October is Domestic Violence Awareness month. Let’s look at what exactly domestic violence is, how is it charged in the District of Columbia, and what penalties are included in a domestic violence conviction.
What is the legal definition of domestic violence in DC?
Domestic violence is a specific type of assault and considered an “intrafamily” crime in Washington DC. Intrafamily does not necessarily mean that the parties are related. An intrafamily offense consists of three categories: interpersonal, intimate partner, or intrafamily violence. The offenses can be committed between immediate and/or extended family members, non-married, intimate partners, non-blood relatives, and even totally unrelated people who share an interpersonal connection, like roommates.
What constitutes an intrafamily relationship?
An act is considered domestic violence when one of the following people commits or threatens to commit an assault against you:
- A person you are married to
- A person you were married to
- A person in which you are in a domestic partnership
- Someone you are dating or with whom you’ve had or are having a romantic relationship
- A person with whom you’re having a sexual relationship, even casually
- A person with whom you have a child in common
- Someone with whom you share a home, even if you are not related
- Someone who is currently or was in the past in an intimate relationship with a person that you also are or were in a relationship with. For instance, you are dating a man and his ex-girlfriend or ex-wife assaults you.
What acts or crimes are considered to be domestic violence in DC?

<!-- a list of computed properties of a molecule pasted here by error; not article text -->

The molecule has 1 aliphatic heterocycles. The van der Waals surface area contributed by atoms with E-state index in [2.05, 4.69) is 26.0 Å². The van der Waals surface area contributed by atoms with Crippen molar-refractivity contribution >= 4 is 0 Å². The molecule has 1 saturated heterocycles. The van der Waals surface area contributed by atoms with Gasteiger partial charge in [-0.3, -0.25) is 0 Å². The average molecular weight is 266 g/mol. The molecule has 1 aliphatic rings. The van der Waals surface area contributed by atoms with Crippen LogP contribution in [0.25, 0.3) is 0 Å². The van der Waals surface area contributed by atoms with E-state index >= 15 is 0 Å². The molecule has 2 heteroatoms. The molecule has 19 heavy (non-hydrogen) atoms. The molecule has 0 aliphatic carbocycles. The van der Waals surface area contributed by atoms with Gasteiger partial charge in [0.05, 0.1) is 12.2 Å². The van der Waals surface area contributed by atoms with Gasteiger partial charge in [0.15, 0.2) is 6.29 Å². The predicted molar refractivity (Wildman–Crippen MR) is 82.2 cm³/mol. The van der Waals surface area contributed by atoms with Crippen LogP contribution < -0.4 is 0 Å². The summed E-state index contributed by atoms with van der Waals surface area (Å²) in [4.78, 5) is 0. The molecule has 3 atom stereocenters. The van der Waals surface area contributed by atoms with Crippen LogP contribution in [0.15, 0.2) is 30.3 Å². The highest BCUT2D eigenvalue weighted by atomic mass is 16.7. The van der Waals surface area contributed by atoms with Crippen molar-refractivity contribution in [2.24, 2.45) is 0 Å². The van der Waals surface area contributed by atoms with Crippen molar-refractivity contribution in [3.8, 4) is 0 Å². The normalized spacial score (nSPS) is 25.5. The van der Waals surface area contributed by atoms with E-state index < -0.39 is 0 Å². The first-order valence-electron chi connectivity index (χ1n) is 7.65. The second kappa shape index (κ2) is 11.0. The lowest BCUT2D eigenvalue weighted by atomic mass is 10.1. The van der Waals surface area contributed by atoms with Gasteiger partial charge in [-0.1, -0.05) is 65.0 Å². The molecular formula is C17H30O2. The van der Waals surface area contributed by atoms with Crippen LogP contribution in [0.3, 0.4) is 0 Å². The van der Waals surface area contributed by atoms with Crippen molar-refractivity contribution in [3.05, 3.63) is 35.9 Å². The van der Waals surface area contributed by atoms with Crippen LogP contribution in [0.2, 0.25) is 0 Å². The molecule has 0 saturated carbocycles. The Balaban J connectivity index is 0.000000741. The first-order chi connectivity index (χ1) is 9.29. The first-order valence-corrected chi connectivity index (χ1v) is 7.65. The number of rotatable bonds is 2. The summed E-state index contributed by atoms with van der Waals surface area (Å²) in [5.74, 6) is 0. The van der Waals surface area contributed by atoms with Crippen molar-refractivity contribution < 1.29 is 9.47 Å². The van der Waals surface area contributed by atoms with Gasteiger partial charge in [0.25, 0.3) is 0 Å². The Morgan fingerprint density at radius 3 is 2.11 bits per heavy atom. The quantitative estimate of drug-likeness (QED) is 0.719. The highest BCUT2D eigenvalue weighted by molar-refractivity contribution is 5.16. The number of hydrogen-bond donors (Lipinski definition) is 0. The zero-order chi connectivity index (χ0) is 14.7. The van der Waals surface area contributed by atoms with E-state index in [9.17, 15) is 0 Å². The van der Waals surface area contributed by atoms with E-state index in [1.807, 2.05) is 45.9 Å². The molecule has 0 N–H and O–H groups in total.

In the District of Columbia even a single instance, or the threat of a crime, can be considered an act of domestic violence. The following acts, or threatened acts, can fall under the definition of a domestic violence offense:
- Sexual assault/rape
- Spousal abuse
- Cruelty to children
- Violence towards a roommate
- Possession of a prohibited weapon
- Destruction of property
Is domestic violence a felony or misdemeanor charge?
Most domestic violence cases are considered misdemeanors and if found guilty, the defendant will usually face a maximum penalty of up to 180 days in jail. But, more serious cases, including assault with a weapon, assault with significant bodily injury, and excessive property damage, they may be charged as a felony. In either case, it is important to consult with and be represented by an attorney with knowledge and experience in DC Domestic Violence court.
A domestic violence conviction is serious and may affect other areas of your life. It can affect employment since you will now have a criminal record. Besides imprisonment and fines, you may also:
- Lose custody of your children and/or your parental rights
- Have to have supervised visitation with your children
- Attend anger management or other court mandated programs
- Submit to drug testing
- Lose the right to own a firearm
- Lose your voting rights
- Be served with a protective order
Can the victim stop an arrest or have the charges dropped?
In DC, it is up to the prosecutor at the United States Attorney’s Office, not the accuser, as to whether the criminal charge will go forward or will be dropped. The victim of domestic violence has no power to drop the charges. Both prosecutors and law enforcement are working hard to deter domestic violence in Washington DC, so it is unlikely that charges will be dropped. In addition, when the police are called, an officer is required, by law, to make an arrest if the responding officer witnesses, first-hand, or reasonably believes that the domestic violence act occurred with the intention of causing fear or harm. Even if the accuser or victim objects, the police are required to make the arrest.
Domestic violence allegations and charges are serious and may affect many areas of your life both now and into the future. If you are arrested and charged with domestic violence, it is important to get expert advice from an experienced domestic violence attorney. Contact Jay P. Myktyiuk today for a consultation at 202-318-3761 to discuss your case.